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Canadian Trucking Alliance Wants More Accountability for Medicinal Pot

December 4, 2017

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In a letter, the Canadian Trucking Alliance told Health Canada, the country’s national system of healthcare, that it should not make exceptions for commercial truck drivers using medicinal marijuana while on the job.

The CTA is calling for more oversight from the medical community when prescribing the drug to workers in safety sensitive positions. The CTA reiterated its stance that there should be a zero tolerance policy when it comes to driving under the influence of marijuana.

“As we understand it, many prescribing physicians are unaware of what their patients do for a living,” said Stephen Laskowski, CTA president. “In turn, some people who are medically authorized to use marijuana might believe this somehow exempts them from impaired driving laws. Obviously in the case of safety sensitive work, such as trucking which shares its workplace with the motoring public, this can be of serious concern.”

CTA is asking the Canadian government to follow the U.S. approach of not differentiating between recreational and medical use of pot among drivers. The CTA suggests that physicians should sign-off that they are aware of what their patient does for a living and affirm that marijuana is the most appropriate treatment for the conditions.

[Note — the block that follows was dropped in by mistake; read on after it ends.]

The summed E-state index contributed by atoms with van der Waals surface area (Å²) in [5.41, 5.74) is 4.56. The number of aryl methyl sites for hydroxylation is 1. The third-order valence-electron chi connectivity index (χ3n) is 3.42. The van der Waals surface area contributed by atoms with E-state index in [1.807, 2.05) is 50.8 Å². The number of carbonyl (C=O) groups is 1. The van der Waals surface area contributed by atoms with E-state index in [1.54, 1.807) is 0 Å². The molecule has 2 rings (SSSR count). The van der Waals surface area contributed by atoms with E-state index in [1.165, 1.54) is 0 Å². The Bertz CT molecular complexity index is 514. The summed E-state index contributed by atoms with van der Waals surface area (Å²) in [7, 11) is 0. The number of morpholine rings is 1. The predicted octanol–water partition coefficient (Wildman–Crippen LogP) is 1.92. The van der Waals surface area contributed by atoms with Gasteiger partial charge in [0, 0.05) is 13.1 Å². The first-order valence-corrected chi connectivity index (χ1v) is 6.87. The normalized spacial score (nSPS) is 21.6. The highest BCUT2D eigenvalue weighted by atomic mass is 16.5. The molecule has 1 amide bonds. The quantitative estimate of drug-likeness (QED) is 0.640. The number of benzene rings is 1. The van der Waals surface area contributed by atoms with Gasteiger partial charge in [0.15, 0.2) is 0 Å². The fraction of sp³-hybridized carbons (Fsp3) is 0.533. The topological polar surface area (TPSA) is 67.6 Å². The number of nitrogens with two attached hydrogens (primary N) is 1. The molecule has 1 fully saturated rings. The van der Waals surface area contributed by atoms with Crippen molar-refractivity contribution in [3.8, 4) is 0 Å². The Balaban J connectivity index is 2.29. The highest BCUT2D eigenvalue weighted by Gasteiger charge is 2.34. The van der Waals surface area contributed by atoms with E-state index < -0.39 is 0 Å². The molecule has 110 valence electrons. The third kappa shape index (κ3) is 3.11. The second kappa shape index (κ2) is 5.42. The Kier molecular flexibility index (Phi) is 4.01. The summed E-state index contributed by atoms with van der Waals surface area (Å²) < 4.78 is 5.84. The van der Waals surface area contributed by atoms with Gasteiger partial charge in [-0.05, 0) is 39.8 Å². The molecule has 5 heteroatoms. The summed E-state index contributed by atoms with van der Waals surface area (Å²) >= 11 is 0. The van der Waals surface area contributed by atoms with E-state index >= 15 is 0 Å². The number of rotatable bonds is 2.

“If the true goal is public safety for all road users then it shouldn’t matter whether it’s being used for recreational or medicinal purposes,” said Laskowski. “Commercial drivers are already held to the highest standards of safety and this shouldn’t be any different.”

CTA also echoed statements it made to other government agencies that motor carriers need more legislative support to implement zero tolerance and random testing policies without being at risk of human rights challenges. While there may be opposition toward zero tolerance and random testing requirements for prescribing physicians, CTA’s Laskowski stressed that safety should be the number one priority when dealing with safety sensitive work and the well-being of Canadian motorists.

“While it's already standard industry practice for companies to adhere to strict zero-tolerance policies requiring drivers to be 100% sober while on the job, it is imperative employers are free to apply the appropriate workplace measures that will mitigate additional safety risks to employees and the public that legalized marijuana could bring,” said Laskowski.

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